Manufactured for over half a century and formally known as the Astoba UW1, the Swiss made Meyer and Burger (later Richard) UW1 multi-purpose machine tool is based upon a lathe that can be swiveled into the vertical plane. The machine was available in two versions the model K and model S the principle difference being the length of the bed and the mounting of the machine. The model K admitted 420mm between centres while the model S admitted 610mm.
This ingenious machine can be transformed from a straightforward centre lathe into a horizontal boring machine, drilling machine, milling machine, slotting machine etc with relative ease. The movement of the machine from the horizontal to the vertical position was assisted by a large coil spring encased in the tube visible under the machine. The apron feedscrew nut was permanently engaged and to avoid laborious cranking of the feedscrew a handwheel (visible below the headstock) geared to the feedscrew provided rapid traverse as with a conventional rack and pinion apron drive. Power feed to the leadscrew with automatic knock-out stops was provided as standard with power cross-feed available as an optional accessory.
The headstock spindle ran in self adjusting taper roller bearings and could be ran at speeds between 75 to 4000 rpm. The spindle accepted the somewhat strange P type 22mm collets (a little similar to R8) which employ an internal thread and draw bar rather than tube. The headstock was displacable in the vertical plane by some 100mm (110-210mm) which provides the X axis when in the vertical position. The tailstock centre height is fixed at 110mm (a raising block was available to raise it to 210mm) and had a 1MT socket with 2MT on request.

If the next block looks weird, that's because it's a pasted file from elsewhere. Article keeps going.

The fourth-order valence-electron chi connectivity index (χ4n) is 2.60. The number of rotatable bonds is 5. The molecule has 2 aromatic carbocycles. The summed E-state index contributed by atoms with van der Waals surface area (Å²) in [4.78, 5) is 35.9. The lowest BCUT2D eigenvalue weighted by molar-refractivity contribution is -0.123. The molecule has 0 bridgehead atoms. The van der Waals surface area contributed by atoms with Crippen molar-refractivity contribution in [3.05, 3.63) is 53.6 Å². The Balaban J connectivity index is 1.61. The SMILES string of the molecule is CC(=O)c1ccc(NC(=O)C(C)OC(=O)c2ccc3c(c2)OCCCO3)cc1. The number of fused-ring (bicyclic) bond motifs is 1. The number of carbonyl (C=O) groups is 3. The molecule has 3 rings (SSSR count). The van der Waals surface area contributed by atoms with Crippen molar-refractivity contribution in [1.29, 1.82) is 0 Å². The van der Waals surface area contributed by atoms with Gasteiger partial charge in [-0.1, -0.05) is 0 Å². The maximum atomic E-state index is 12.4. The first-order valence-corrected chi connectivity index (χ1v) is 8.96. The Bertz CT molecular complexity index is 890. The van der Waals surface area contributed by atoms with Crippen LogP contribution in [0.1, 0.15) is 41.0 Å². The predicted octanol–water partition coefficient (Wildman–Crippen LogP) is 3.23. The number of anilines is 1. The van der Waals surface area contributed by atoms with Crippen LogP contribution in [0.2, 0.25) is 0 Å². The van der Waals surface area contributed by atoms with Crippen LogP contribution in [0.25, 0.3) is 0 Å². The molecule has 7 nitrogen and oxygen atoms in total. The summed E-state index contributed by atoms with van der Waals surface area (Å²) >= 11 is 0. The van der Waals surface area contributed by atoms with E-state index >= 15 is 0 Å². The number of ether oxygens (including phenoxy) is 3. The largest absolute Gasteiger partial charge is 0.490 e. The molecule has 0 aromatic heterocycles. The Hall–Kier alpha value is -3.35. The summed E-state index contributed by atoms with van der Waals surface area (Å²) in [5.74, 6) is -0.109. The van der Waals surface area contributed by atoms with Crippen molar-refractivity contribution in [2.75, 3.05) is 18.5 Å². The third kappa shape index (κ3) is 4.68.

The lathe was easily transformed not only into milling machine but also into a horizontal borer, facing lathe and high speed drilling machine. Other accessories further enhanced the machine’s capabilities permitting just about any type of work to be tackled including cylindrical and surface grinding.
The slotting attachment for the UW1 is particularly noteworthy. Instead of employing a separate slotting “head” driven by the spindle and having its reciprocating motion contained within itself, the UW1 slotting attachment actually oscillates the entire vertical-slide/headstock assembly complete with drive motor. The slotting tool is held in the horizontal overarm bracket. This video was very kindly provided by William Brem.
|Another of William Brem’s videos showing the very rare power hacksaw attachment.|
|Another of William Brem’s videos showing the ease of moving the machine from vertical to horizontal|
Occupying just 1350X960 (K) or 1600X950 (S) and weighing around 300kg this is the ideal machine if you only have a very small workshop or live on a submarine!
Today Meyer and Burger manufacture machines for the production of semi-conductor wafers: http://www.meyerburger.ch/en
- Meyer and Burger catalogue
- Meyer and Burger catalogue (G. Brand)
- Meyer and Burger brochure showing grinding and boring operations
- Richard AG, Murgenthal Catalogue
- Meyer and Burger manual
- For more information visit the excellent UW1.ch or Hans Van Dongen’s informative site
Very little is known about the mysterious UW2. This is the only factory photograph I know of. The UW2 is evidently considerably larger than the UW1 (see photo of the dividing heads from the UW1 and UW2 for a sense of scale). While constructed upon similar lines and principles of operation as the UW1, examination of the photograph shows what appears to be a gearbox associated with the headstock spindle drive. There also appears to be a motor and gearbox assembly at the rear of the bed, but I’m unable to determine if this is associated with a drive to the carriage and/or the cross slide or with the movement of the entire machine from the horizontal to the vertical position. At some point at least one machine left the factory, and it is also known that in relatively recent years a machine changed hands on the second-hand market – although its present location is unknown. If you have any information I would be pleased to hear from you.